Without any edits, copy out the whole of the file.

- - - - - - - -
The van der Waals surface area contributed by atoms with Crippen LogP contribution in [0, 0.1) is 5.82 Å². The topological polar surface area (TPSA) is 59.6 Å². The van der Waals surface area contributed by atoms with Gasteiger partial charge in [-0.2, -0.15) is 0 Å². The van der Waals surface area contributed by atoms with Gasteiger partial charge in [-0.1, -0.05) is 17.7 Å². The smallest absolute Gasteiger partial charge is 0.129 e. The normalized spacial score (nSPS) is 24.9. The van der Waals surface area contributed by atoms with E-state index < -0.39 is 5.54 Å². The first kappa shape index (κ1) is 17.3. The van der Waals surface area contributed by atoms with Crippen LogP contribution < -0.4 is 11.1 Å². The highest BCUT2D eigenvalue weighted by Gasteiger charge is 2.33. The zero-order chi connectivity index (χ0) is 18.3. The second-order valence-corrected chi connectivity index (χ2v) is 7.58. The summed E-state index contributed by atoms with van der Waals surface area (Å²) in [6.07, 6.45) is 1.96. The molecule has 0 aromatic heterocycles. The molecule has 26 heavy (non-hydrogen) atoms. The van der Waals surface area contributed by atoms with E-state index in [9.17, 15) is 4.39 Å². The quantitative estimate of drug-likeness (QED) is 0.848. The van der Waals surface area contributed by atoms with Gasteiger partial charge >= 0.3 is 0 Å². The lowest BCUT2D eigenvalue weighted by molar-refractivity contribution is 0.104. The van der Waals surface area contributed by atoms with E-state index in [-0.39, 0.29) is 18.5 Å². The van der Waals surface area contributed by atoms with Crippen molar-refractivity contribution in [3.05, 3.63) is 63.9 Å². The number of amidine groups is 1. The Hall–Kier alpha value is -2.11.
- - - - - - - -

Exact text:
The van der Waals surface area contributed by atoms with Crippen LogP contribution in [0, 0.1) is 5.82 Å². The topological polar surface area (TPSA) is 59.6 Å². The van der Waals surface area contributed by atoms with Gasteiger partial charge in [-0.2, -0.15) is 0 Å². The van der Waals surface area contributed by atoms with Gasteiger partial charge in [-0.1, -0.05) is 17.7 Å². The smallest absolute Gasteiger partial charge is 0.129 e. The normalized spacial score (nSPS) is 24.9. The van der Waals surface area contributed by atoms with E-state index < -0.39 is 5.54 Å². The first kappa shape index (κ1) is 17.3. The van der Waals surface area contributed by atoms with Crippen LogP contribution < -0.4 is 11.1 Å². The highest BCUT2D eigenvalue weighted by Gasteiger charge is 2.33. The zero-order chi connectivity index (χ0) is 18.3. The second-order valence-corrected chi connectivity index (χ2v) is 7.58. The summed E-state index contributed by atoms with van der Waals surface area (Å²) in [6.07, 6.45) is 1.96. The molecule has 0 aromatic heterocycles. The molecule has 26 heavy (non-hydrogen) atoms. The van der Waals surface area contributed by atoms with E-state index in [9.17, 15) is 4.39 Å². The quantitative estimate of drug-likeness (QED) is 0.848. The van der Waals surface area contributed by atoms with Gasteiger partial charge >= 0.3 is 0 Å². The lowest BCUT2D eigenvalue weighted by molar-refractivity contribution is 0.104. The van der Waals surface area contributed by atoms with E-state index in [-0.39, 0.29) is 18.5 Å². The van der Waals surface area contributed by atoms with Crippen molar-refractivity contribution in [3.05, 3.63) is 63.9 Å². The number of amidine groups is 1. The Hall–Kier alpha value is -2.11.